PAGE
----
12 thoughts on “Skype Sees a Bright Future; Will It Be Spun Off?”

  1. Om,

    This is classic example of the “law of large numbers” and that what is growth doesn’t look as great as it can be. However, what we don’t need is an accounting game being played on fluctuation of currency.

    Users are users.
    Minutes are minutes.

    At the end of the day, as Skype increases users, more minutes come away from paid minutes. Their all you can call Unlimited plan is a great deal if you have amazing bandwidth, a solid PC or MAC and don’t call people on mobiles internationally. Then you pay, but those rates are still low. So are the rates from others in the cheap minutes mix.

    End of the day, the more users Skype has the lower the ARPU will be unless additional services get sold by Skype. That makes them more and more in the same boat as the telcos, and is one more “Duck test” example of them really being a Telco.

  2. am no expert on e-bay, but my initial reaction when the skype deal was that there were no synergies here. for one if you let the buyer and seller actually speak to each other there was a good chance they conducted the transaction off the e-bay platform… i still think it is a problem..

    anyway, if i can see this, i am sure there must have been lots of other issues as well…at least skype is a useful piece of s/w… i use it and works well…

    which brings me to my main point, we have a tendency to *over hype* — for e.g. in this case the ex- eBay CEO… the feeling (shaped from media reports) was that she was perfect… it is this kind fawning and placing business leaders on a pedestal, beyond accountability, that creates the kind of problems we have today….in the meantime egos become oversized and people loose sight of reality…

    take the case of the merill ceo, 3 yrs ago he was the savior of the nyse, today we learn that he was no much better than dick grasso.. spending money on bonuses when the company lost money…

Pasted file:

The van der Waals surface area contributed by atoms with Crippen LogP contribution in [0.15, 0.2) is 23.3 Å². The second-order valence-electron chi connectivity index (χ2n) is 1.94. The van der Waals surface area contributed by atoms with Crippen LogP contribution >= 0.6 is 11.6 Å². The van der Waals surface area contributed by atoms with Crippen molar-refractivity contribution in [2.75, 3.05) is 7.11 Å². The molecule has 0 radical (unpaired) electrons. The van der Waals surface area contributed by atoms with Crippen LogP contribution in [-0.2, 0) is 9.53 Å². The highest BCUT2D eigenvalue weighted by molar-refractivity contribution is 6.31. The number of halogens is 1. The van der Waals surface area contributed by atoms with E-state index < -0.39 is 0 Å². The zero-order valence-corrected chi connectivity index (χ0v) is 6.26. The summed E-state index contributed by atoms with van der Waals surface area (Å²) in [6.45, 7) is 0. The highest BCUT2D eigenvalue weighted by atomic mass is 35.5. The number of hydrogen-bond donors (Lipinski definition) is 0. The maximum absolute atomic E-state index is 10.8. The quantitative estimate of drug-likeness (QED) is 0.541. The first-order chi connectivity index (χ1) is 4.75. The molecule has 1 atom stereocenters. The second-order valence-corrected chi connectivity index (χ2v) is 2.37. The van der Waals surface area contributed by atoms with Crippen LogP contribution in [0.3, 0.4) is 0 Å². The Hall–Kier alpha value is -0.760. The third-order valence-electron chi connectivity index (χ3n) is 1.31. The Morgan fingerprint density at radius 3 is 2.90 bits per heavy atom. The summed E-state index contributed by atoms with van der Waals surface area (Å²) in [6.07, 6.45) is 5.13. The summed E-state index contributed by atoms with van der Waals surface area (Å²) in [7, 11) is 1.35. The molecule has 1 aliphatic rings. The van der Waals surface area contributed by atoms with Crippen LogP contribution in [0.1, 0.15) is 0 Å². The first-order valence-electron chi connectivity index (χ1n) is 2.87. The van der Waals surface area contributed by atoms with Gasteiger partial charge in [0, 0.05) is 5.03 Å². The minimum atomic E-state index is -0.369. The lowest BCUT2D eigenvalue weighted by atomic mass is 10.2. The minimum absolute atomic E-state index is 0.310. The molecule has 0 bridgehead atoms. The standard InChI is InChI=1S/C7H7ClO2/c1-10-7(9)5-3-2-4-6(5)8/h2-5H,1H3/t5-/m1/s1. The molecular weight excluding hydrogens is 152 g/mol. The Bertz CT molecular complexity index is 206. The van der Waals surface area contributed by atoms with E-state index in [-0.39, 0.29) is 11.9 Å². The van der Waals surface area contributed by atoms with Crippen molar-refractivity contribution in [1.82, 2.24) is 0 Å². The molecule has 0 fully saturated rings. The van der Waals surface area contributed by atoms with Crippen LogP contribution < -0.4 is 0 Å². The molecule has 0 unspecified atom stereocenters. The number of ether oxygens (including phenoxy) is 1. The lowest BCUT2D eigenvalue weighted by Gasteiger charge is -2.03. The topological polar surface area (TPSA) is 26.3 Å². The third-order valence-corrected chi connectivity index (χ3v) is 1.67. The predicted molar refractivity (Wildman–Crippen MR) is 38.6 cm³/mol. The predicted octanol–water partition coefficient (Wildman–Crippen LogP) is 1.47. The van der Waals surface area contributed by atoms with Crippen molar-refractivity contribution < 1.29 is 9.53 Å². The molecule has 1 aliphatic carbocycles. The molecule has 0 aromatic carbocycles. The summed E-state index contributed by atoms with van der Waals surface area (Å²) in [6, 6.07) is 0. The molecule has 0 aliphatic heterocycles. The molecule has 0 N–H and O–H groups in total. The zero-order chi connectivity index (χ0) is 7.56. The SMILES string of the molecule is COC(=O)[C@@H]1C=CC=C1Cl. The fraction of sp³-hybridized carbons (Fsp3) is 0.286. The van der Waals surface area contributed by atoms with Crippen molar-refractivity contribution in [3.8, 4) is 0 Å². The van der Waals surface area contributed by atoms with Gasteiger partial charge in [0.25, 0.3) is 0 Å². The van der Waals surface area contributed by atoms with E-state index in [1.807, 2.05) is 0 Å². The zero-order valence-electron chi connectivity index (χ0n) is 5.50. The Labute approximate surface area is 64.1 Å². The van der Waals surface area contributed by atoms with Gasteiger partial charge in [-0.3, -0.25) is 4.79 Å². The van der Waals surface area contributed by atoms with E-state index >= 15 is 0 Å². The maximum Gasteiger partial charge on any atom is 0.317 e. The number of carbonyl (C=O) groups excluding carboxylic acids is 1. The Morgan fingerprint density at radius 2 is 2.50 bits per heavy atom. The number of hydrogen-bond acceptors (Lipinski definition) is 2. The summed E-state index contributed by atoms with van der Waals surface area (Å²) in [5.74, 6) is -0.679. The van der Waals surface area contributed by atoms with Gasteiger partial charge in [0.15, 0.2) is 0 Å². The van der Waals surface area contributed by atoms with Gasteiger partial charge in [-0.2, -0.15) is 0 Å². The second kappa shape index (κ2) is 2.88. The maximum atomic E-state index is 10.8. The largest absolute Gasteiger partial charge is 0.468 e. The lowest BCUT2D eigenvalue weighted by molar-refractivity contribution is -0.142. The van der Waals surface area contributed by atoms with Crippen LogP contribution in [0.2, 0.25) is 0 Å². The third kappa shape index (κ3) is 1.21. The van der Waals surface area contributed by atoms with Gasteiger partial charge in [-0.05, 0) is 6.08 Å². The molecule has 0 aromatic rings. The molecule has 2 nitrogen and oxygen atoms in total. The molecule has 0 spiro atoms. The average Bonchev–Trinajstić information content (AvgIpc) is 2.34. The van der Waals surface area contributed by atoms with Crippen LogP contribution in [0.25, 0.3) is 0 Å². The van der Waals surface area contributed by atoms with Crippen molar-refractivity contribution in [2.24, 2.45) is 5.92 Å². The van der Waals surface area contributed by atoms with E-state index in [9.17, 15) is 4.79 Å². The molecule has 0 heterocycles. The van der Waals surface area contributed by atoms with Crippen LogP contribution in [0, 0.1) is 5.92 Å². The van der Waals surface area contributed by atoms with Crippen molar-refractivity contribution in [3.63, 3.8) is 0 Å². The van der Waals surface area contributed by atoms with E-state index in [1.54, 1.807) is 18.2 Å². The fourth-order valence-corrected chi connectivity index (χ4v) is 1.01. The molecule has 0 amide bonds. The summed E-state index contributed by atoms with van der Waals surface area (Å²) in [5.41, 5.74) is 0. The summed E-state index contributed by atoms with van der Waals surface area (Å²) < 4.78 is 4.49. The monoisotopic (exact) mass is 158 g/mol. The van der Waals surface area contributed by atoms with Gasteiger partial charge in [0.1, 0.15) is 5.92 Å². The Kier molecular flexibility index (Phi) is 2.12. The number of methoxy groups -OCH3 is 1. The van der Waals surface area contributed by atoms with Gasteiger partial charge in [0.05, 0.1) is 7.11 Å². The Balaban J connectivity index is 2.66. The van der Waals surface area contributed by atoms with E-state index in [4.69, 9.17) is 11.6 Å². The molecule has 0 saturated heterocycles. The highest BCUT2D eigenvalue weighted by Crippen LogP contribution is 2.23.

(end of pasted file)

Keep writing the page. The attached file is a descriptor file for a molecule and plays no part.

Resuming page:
but public memory is short….

  3. the other thing to look at is not just revenue but what is their profits from the skype out minutes. They have to pay the carriers at the end of the call some sort of termination fees to get traffic to the non-skype party. That plus the hardware, data center overhead to house the servers powering the revenue generating skype out and the non revenue skype to skype traffic.

    So probably low margins on the skype out minutes add in having to support more and more free minutes (agree with both you and Andy on that) and it doesn’t look like a $Billion dollar valuation to me. Again agree with Andy need to come up with some other ways to drive revenue besides cheap minutes.

  4. since when is a $600M revenue business with hundreds if millions if users and double-digit growth a bad business? seriously, come ON now. Skype may have the same issue in profitability on a low $/user scenario as Facebook or MySpace or YouTube, but who *wouldn’t* want the chance to own that asset and make a bet on the upside scenario where monetization / profitability improves?!?

    eBay isn’t guilty of overpaying for Skype; it’s worth more now than it was when they bought it. However they *are* guilty of a lack of vision & creativity in how to find “synergy” and integration opportunities within the overall eBay empire. IMHO the synergy should have been with PayPal not eBay — if & when Skype-enabled handsets ever get to mainstream usage, having a PayPal wallet embedded in several hundred million mobile phone owners pockets could have been a powerful ecommerce vision. too bad no one at the top has any.

  5. @dave

    I think you are missing some points here, revenues don’t translate into profits. it is not clear how much money they are making right now. secondly they did overpay and they acknowledged that when they wrote off a big chunk of the deal.

    of course you are right – they are worth more now than they were when eBay bought them. I would argue that eBay has screwed up the deal so much that Skype lost a lot of momentum and opportunities.

    who would want to own them? my guess is a large desperate telecom company or someone like vonage.